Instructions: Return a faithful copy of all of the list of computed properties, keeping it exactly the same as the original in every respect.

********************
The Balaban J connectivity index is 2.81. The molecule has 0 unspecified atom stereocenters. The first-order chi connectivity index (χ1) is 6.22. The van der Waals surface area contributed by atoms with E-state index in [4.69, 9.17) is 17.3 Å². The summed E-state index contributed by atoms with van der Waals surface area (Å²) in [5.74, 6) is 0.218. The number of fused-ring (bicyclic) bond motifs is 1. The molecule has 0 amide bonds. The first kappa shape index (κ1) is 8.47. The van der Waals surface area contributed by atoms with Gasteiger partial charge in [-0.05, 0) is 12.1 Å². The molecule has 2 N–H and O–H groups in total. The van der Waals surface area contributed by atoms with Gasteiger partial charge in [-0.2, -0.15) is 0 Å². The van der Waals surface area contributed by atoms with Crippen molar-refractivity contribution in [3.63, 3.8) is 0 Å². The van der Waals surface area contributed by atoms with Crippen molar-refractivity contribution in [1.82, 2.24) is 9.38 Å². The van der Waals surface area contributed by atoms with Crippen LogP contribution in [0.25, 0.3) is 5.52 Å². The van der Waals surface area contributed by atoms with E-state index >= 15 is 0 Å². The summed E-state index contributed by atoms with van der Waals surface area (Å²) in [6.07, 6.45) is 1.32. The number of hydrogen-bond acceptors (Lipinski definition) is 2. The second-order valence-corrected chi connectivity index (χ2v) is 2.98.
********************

The Balaban J connectivity index is 2.81. The molecule has 0 unspecified atom stereocenters. The first-order chi connectivity index (χ1) is 6.22. The van der Waals surface area contributed by atoms with E-state index in [4.69, 9.17) is 17.3 Å². The summed E-state index contributed by atoms with van der Waals surface area (Å²) in [5.74, 6) is 0.218. The number of fused-ring (bicyclic) bond motifs is 1. The molecule has 0 amide bonds. The first kappa shape index (κ1) is 8.47. The van der Waals surface area contributed by atoms with Gasteiger partial charge in [-0.05, 0) is 12.1 Å². The molecule has 2 N–H and O–H groups in total. The van der Waals surface area contributed by atoms with Gasteiger partial charge in [-0.2, -0.15) is 0 Å². The van der Waals surface area contributed by atoms with Crippen molar-refractivity contribution in [3.63, 3.8) is 0 Å². The van der Waals surface area contributed by atoms with Crippen molar-refractivity contribution in [1.82, 2.24) is 9.38 Å². The van der Waals surface area contributed by atoms with Crippen LogP contribution in [0.25, 0.3) is 5.52 Å². The van der Waals surface area contributed by atoms with E-state index >= 15 is 0 Å². The summed E-state index contributed by atoms with van der Waals surface area (Å²) in [6.07, 6.45) is 1.32. The number of hydrogen-bond acceptors (Lipinski definition) is 2. The second-order valence-corrected chi connectivity index (χ2v) is 2.98.